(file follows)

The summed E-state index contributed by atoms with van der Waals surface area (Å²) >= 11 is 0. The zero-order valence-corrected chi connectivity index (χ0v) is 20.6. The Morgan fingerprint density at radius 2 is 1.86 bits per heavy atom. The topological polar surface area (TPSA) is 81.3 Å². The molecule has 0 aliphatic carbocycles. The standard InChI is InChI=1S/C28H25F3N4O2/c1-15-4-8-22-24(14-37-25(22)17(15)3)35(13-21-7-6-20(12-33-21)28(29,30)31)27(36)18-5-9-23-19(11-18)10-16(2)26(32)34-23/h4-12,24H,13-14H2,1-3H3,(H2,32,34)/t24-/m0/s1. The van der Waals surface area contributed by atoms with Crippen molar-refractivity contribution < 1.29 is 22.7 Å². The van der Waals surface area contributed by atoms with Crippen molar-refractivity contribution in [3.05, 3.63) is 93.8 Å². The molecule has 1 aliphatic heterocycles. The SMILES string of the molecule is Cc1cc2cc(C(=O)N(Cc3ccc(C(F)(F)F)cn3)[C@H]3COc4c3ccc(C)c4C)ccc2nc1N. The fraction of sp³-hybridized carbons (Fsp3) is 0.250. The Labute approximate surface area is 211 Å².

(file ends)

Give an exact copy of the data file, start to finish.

The summed E-state index contributed by atoms with van der Waals surface area (Å²) >= 11 is 0. The zero-order valence-corrected chi connectivity index (χ0v) is 20.6. The Morgan fingerprint density at radius 2 is 1.86 bits per heavy atom. The topological polar surface area (TPSA) is 81.3 Å². The molecule has 0 aliphatic carbocycles. The standard InChI is InChI=1S/C28H25F3N4O2/c1-15-4-8-22-24(14-37-25(22)17(15)3)35(13-21-7-6-20(12-33-21)28(29,30)31)27(36)18-5-9-23-19(11-18)10-16(2)26(32)34-23/h4-12,24H,13-14H2,1-3H3,(H2,32,34)/t24-/m0/s1. The van der Waals surface area contributed by atoms with Crippen molar-refractivity contribution < 1.29 is 22.7 Å². The van der Waals surface area contributed by atoms with Crippen molar-refractivity contribution in [3.05, 3.63) is 93.8 Å². The molecule has 1 aliphatic heterocycles. The SMILES string of the molecule is Cc1cc2cc(C(=O)N(Cc3ccc(C(F)(F)F)cn3)[C@H]3COc4c3ccc(C)c4C)ccc2nc1N. The fraction of sp³-hybridized carbons (Fsp3) is 0.250. The Labute approximate surface area is 211 Å².